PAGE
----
This document contains statements related to our future business and financial performance and future events or developments involving Siemens that may constitute forward-looking statements. These statements may be identified by words such as “expects,” “looks forward to,” “anticipates,” “intends,” “plans,” “believes,” “seeks,” “estimates,” “will,” “project” or words of similar meaning. We may also make forward-looking statements in other reports, in presentations, in material delivered to stockholders and in press releases. In addition, our representatives may from time to time make oral forward-looking statements. Such statements are based on the current expectations and certain assumptions of Siemens’ management, and are, therefore, subject to certain risks and uncertainties. A variety of factors, many of which are beyond Siemens’ control, affect Siemens’ operations, performance, business strategy and results and could cause the actual results, performance or achievements of Siemens to be materially different from any future results, performance or achievements that may be expressed or implied by such forward-looking statements or anticipated on the basis of historical trends. These factors include in particular, but are not limited to, the matters described in Item 3: Risk factors of our most recent annual report on Form 20-F filed with the SEC, in the chapter “Risks” of our most recent annual report prepared in accordance with the German Commercial Code, and in the chapter “Report on risks and opportunities” of our most recent interim report.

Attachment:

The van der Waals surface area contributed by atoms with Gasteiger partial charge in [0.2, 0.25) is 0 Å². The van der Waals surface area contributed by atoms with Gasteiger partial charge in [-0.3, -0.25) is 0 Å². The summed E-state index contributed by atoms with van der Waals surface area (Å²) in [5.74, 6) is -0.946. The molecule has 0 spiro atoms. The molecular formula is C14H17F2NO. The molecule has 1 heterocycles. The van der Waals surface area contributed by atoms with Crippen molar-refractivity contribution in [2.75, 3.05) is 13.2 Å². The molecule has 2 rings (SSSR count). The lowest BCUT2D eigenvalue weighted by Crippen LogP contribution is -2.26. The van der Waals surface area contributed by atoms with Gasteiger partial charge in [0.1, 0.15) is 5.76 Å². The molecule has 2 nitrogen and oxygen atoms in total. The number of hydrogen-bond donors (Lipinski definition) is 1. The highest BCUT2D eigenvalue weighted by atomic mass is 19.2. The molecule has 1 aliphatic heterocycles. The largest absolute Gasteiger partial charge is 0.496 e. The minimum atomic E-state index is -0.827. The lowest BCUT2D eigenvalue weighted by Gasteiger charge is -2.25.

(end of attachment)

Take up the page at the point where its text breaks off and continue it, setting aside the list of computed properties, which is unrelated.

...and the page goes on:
Further information about risks and uncertainties affecting Siemens is included throughout our most recent annual and interim reports, as well as our most recent earnings release, which are available on the Siemens website, www.siemens.com, and throughout our most recent annual report on Form 20-F and in our other filings with the SEC, which are available on the Siemens website, www.siemens.com, and on the SEC’s website, www.sec.gov. Should one or more of these risks or uncertainties materialize, or should underlying assumptions prove incorrect, actual results, performance or achievements of Siemens may vary materially from those described in the relevant forward-looking statement as being expected, anticipated, intended, planned, believed, sought, estimated or projected. Siemens neither intends, nor assumes any obligation, to update or revise these forward-looking statements in light of developments which differ from those anticipated. Due to rounding, numbers presented throughout this and other documents may not add up precisely to the totals provided and percentages may not precisely reflect the absolute figures.